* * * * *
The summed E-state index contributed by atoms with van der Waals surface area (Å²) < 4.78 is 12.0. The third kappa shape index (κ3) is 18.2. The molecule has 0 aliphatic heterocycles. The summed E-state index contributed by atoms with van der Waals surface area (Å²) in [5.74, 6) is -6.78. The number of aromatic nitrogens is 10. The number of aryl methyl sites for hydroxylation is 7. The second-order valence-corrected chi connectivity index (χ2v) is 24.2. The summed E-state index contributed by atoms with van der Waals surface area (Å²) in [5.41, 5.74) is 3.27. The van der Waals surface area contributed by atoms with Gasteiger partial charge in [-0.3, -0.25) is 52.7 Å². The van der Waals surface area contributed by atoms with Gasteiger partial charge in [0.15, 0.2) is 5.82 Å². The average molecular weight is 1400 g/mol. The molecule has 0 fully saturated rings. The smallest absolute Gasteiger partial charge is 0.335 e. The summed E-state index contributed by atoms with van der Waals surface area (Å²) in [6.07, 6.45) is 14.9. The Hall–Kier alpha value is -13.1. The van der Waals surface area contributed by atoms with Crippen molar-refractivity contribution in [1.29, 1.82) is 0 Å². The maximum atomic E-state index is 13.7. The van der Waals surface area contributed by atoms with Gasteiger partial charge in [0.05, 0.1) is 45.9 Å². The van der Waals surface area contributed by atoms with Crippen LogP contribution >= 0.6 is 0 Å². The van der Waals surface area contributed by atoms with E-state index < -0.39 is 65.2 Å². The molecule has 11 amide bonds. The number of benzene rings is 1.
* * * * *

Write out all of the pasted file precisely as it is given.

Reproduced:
The summed E-state index contributed by atoms with van der Waals surface area (Å²) < 4.78 is 12.0. The third kappa shape index (κ3) is 18.2. The molecule has 0 aliphatic heterocycles. The summed E-state index contributed by atoms with van der Waals surface area (Å²) in [5.74, 6) is -6.78. The number of aromatic nitrogens is 10. The number of aryl methyl sites for hydroxylation is 7. The second-order valence-corrected chi connectivity index (χ2v) is 24.2. The summed E-state index contributed by atoms with van der Waals surface area (Å²) in [5.41, 5.74) is 3.27. The van der Waals surface area contributed by atoms with Gasteiger partial charge in [-0.3, -0.25) is 52.7 Å². The van der Waals surface area contributed by atoms with Gasteiger partial charge in [0.15, 0.2) is 5.82 Å². The average molecular weight is 1400 g/mol. The molecule has 0 fully saturated rings. The smallest absolute Gasteiger partial charge is 0.335 e. The summed E-state index contributed by atoms with van der Waals surface area (Å²) in [6.07, 6.45) is 14.9. The Hall–Kier alpha value is -13.1. The van der Waals surface area contributed by atoms with Crippen molar-refractivity contribution in [1.29, 1.82) is 0 Å². The maximum atomic E-state index is 13.7. The van der Waals surface area contributed by atoms with Gasteiger partial charge in [0.05, 0.1) is 45.9 Å². The van der Waals surface area contributed by atoms with Crippen LogP contribution >= 0.6 is 0 Å². The van der Waals surface area contributed by atoms with E-state index < -0.39 is 65.2 Å². The molecule has 11 amide bonds. The number of benzene rings is 1.